The Canadian Connection on Pearl Harbour Day – December 7, 1941

Canadians forced to surrender in Hong Kong on Christmas Day
Canadians forced to surrender in Hong Kong on Christmas Day

550 Canadian Soldiers Never Returned

Thunder Bay – December 7 is remembered as Pearl Harbour Day. The day that United States President Roosevelt said, “Will live in infamy”.

It is also the day 1941, The Royal Rifles of Canada along with the Winnipeg Grenadiers with British, Indian, and Chinese counterparts were battling the Japanese 38th Division defending Hong Kong.

There were 1975 Canadian soldiers engaged in the defence of Hong Kong.

Canada formally declared war on Japan on December 8, 1941.

The attack on Hong Kong came four hours after the Japanese attack on Pearl Harbour.

On the morning of December 7, 1941 the entire garrison was ordered to war stations. The Canadian force were ferried across from Kowloon to the island, and by 5 pm the battalions were in position and Brigadier Lawson’s headquarters was set up at Wong Nei Chong Gap in the middle of the island.

Fifteen hours before the Japanese attacked, all Hong Kong defence forces were in position.

On December 8, at 8 pm, Japanese aircraft attacked the Kai Tak airport and easily damaged or destroyed the few aircraft of the Royal Air Force. The nearly-empty camp at Sham Shui Po was the next target, where two men of the Royal Canadian Signals were wounded. They were the first Canadian casualties in Hong Kong.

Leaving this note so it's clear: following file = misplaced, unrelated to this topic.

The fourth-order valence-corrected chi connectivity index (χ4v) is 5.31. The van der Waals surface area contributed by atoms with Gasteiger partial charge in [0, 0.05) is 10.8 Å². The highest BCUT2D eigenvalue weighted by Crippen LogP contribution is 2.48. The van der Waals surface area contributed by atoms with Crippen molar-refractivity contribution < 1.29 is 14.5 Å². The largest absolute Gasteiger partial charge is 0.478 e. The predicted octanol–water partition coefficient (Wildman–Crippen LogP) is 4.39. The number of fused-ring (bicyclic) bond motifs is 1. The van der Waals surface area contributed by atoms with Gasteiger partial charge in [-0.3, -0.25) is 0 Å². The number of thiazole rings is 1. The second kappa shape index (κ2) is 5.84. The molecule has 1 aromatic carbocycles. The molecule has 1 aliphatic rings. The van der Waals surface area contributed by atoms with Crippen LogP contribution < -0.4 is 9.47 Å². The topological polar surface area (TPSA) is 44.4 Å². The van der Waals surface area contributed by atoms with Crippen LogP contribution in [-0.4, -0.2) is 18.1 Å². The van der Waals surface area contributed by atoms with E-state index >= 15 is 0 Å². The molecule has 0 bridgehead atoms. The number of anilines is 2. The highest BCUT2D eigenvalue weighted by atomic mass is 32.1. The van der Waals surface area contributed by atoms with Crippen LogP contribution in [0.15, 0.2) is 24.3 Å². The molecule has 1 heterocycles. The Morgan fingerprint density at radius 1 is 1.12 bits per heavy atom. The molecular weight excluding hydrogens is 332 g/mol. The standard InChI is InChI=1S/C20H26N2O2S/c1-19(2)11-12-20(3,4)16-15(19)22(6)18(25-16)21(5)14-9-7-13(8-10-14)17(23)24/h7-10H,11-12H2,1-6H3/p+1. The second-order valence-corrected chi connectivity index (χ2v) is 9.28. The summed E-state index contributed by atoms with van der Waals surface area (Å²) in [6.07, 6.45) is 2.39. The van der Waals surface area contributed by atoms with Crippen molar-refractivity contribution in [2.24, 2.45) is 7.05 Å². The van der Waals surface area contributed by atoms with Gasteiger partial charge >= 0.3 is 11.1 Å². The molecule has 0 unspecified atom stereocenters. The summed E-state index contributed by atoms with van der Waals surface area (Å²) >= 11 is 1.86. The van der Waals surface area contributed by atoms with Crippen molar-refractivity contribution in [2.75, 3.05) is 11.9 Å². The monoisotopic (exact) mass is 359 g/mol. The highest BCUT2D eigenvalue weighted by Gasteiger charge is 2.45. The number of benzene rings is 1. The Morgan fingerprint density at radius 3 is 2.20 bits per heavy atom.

That same morning, the Japanese ground forces moved across the frontier of the New Territories and met resistance from the forward forces of the Mainland brigade. In the face of strong enemy pressure these advance units fell back to the Gin Drinkers’ Line. The defenders hoped to defend the line for a week or more but, on December 9, the Japanese captured Shing Mun Redoubt, an area of high ground and the most important strategic position on the left flank of the Gin Drinker’s Line. The Japanese had launched their attack under cover of darkness and there was fierce fighting, but in the end the Japanese were victorious. Their victory at night revealed how General Maltby had completely underestimated his enemy. In a dispatch he had noted that “Japanese night work was poor.” But within hours of their first attack, Shing Mun Redoubt was in enemy hands.

The fighting in Hong Kong ended with immense Canadian casualties: 290 killed and 493 wounded. The death toll and hardship did not end with surrender.

Even before the battle had officially ended, Canadians would endure great hardships at the hands of their Japanese captors. On December 24, the Japanese overran a makeshift hospital in Hong Kong, assaulting and murdering nurses and bayoneting wounded Canadian soldiers in their beds.

After the colony surrendered, the cruelty would continue.

For more than three and a half years, the Canadian Prisoners of War were imprisoned in Hong Kong and Japan in the foulest of conditions and had to endure brutal treatment and near-starvation.

In the filthy, primitive POW quarters in Northern Japan, they would often work 12 hours a day in mines or on the docks in the cold, subsisting on rations of 800 calories a day. Many did not survive.

In all, more than 550 of the 1,975 Canadians who sailed from Vancouver in October 1941 never returned.

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